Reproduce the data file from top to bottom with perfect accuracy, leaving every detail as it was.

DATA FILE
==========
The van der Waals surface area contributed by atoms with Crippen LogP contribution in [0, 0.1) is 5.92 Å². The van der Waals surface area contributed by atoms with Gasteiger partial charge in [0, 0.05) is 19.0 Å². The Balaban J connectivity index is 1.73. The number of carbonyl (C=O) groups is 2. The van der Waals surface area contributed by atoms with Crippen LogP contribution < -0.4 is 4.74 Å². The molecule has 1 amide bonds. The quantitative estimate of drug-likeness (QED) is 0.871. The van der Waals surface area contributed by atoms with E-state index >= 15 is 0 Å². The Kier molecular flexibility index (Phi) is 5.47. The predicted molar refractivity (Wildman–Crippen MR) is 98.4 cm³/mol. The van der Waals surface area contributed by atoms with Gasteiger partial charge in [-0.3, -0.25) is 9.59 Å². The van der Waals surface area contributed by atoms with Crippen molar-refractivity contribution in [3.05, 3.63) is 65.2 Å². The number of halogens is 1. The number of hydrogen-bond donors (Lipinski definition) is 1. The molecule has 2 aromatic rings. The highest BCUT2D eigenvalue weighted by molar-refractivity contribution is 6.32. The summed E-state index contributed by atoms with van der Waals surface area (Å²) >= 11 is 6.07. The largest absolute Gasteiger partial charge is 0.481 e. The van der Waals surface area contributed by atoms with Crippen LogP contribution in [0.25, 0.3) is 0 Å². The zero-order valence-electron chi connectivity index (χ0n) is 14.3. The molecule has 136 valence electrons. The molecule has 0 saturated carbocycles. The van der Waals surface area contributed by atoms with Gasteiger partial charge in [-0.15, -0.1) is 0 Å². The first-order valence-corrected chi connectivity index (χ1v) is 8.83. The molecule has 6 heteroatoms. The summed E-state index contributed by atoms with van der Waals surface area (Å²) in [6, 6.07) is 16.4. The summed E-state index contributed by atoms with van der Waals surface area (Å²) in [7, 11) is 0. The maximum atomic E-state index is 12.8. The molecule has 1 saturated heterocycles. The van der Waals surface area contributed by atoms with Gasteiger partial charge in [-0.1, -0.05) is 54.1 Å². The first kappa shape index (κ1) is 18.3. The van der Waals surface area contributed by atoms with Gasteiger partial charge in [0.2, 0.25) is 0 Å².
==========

The van der Waals surface area contributed by atoms with Crippen LogP contribution in [0, 0.1) is 5.92 Å². The van der Waals surface area contributed by atoms with Gasteiger partial charge in [0, 0.05) is 19.0 Å². The Balaban J connectivity index is 1.73. The number of carbonyl (C=O) groups is 2. The van der Waals surface area contributed by atoms with Crippen LogP contribution < -0.4 is 4.74 Å². The molecule has 1 amide bonds. The quantitative estimate of drug-likeness (QED) is 0.871. The van der Waals surface area contributed by atoms with E-state index >= 15 is 0 Å². The Kier molecular flexibility index (Phi) is 5.47. The predicted molar refractivity (Wildman–Crippen MR) is 98.4 cm³/mol. The van der Waals surface area contributed by atoms with Gasteiger partial charge in [-0.3, -0.25) is 9.59 Å². The van der Waals surface area contributed by atoms with Crippen molar-refractivity contribution in [3.05, 3.63) is 65.2 Å². The number of halogens is 1. The number of hydrogen-bond donors (Lipinski definition) is 1. The molecule has 2 aromatic rings. The highest BCUT2D eigenvalue weighted by molar-refractivity contribution is 6.32. The summed E-state index contributed by atoms with van der Waals surface area (Å²) >= 11 is 6.07. The largest absolute Gasteiger partial charge is 0.481 e. The van der Waals surface area contributed by atoms with Crippen LogP contribution in [0.25, 0.3) is 0 Å². The zero-order valence-electron chi connectivity index (χ0n) is 14.3. The molecule has 136 valence electrons. The molecule has 0 saturated carbocycles. The van der Waals surface area contributed by atoms with Gasteiger partial charge in [-0.15, -0.1) is 0 Å². The first-order valence-corrected chi connectivity index (χ1v) is 8.83. The molecule has 6 heteroatoms. The summed E-state index contributed by atoms with van der Waals surface area (Å²) in [6, 6.07) is 16.4. The summed E-state index contributed by atoms with van der Waals surface area (Å²) in [7, 11) is 0. The maximum atomic E-state index is 12.8. The molecule has 1 saturated heterocycles. The van der Waals surface area contributed by atoms with Gasteiger partial charge in [-0.1, -0.05) is 54.1 Å². The first kappa shape index (κ1) is 18.3. The van der Waals surface area contributed by atoms with Gasteiger partial charge in [0.2, 0.25) is 0 Å².